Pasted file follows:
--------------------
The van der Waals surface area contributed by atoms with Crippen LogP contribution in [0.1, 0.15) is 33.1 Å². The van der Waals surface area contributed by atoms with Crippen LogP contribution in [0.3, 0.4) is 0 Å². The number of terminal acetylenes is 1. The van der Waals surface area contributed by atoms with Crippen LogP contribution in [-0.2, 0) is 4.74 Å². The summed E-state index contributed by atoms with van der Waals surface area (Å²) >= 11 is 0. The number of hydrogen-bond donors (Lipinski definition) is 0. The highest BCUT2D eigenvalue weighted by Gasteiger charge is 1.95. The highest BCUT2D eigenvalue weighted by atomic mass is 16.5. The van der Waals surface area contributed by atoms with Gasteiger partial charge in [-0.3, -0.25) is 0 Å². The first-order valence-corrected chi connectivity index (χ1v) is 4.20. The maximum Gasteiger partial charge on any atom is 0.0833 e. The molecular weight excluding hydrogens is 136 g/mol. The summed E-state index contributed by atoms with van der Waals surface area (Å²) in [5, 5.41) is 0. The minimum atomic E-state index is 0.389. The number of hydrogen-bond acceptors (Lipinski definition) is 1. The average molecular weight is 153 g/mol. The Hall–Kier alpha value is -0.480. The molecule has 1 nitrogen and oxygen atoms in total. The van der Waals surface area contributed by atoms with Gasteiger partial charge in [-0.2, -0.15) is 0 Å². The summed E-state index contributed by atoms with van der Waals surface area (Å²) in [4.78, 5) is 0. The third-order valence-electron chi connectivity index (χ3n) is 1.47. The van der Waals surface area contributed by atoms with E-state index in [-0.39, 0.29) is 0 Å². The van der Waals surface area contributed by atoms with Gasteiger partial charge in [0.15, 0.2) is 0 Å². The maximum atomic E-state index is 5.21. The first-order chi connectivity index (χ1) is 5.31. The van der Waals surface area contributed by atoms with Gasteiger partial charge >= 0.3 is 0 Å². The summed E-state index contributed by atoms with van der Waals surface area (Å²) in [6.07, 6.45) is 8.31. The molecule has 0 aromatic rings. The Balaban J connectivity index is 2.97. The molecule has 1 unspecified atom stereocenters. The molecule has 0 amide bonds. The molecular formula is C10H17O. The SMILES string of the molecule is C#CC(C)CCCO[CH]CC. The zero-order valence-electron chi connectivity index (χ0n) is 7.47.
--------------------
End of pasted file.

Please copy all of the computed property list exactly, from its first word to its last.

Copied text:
The van der Waals surface area contributed by atoms with Crippen LogP contribution in [0.1, 0.15) is 33.1 Å². The van der Waals surface area contributed by atoms with Crippen LogP contribution in [0.3, 0.4) is 0 Å². The number of terminal acetylenes is 1. The van der Waals surface area contributed by atoms with Crippen LogP contribution in [-0.2, 0) is 4.74 Å². The summed E-state index contributed by atoms with van der Waals surface area (Å²) >= 11 is 0. The number of hydrogen-bond donors (Lipinski definition) is 0. The highest BCUT2D eigenvalue weighted by Gasteiger charge is 1.95. The highest BCUT2D eigenvalue weighted by atomic mass is 16.5. The van der Waals surface area contributed by atoms with Gasteiger partial charge in [-0.3, -0.25) is 0 Å². The first-order valence-corrected chi connectivity index (χ1v) is 4.20. The maximum Gasteiger partial charge on any atom is 0.0833 e. The molecular weight excluding hydrogens is 136 g/mol. The summed E-state index contributed by atoms with van der Waals surface area (Å²) in [5, 5.41) is 0. The minimum atomic E-state index is 0.389. The number of hydrogen-bond acceptors (Lipinski definition) is 1. The average molecular weight is 153 g/mol. The Hall–Kier alpha value is -0.480. The molecule has 1 nitrogen and oxygen atoms in total. The van der Waals surface area contributed by atoms with Gasteiger partial charge in [-0.2, -0.15) is 0 Å². The summed E-state index contributed by atoms with van der Waals surface area (Å²) in [4.78, 5) is 0. The third-order valence-electron chi connectivity index (χ3n) is 1.47. The van der Waals surface area contributed by atoms with E-state index in [-0.39, 0.29) is 0 Å². The van der Waals surface area contributed by atoms with Gasteiger partial charge in [0.15, 0.2) is 0 Å². The maximum atomic E-state index is 5.21. The first-order chi connectivity index (χ1) is 5.31. The van der Waals surface area contributed by atoms with Gasteiger partial charge >= 0.3 is 0 Å². The summed E-state index contributed by atoms with van der Waals surface area (Å²) in [6.07, 6.45) is 8.31. The molecule has 0 aromatic rings. The Balaban J connectivity index is 2.97. The molecule has 1 unspecified atom stereocenters. The molecule has 0 amide bonds. The molecular formula is C10H17O. The SMILES string of the molecule is C#CC(C)CCCO[CH]CC. The zero-order valence-electron chi connectivity index (χ0n) is 7.47.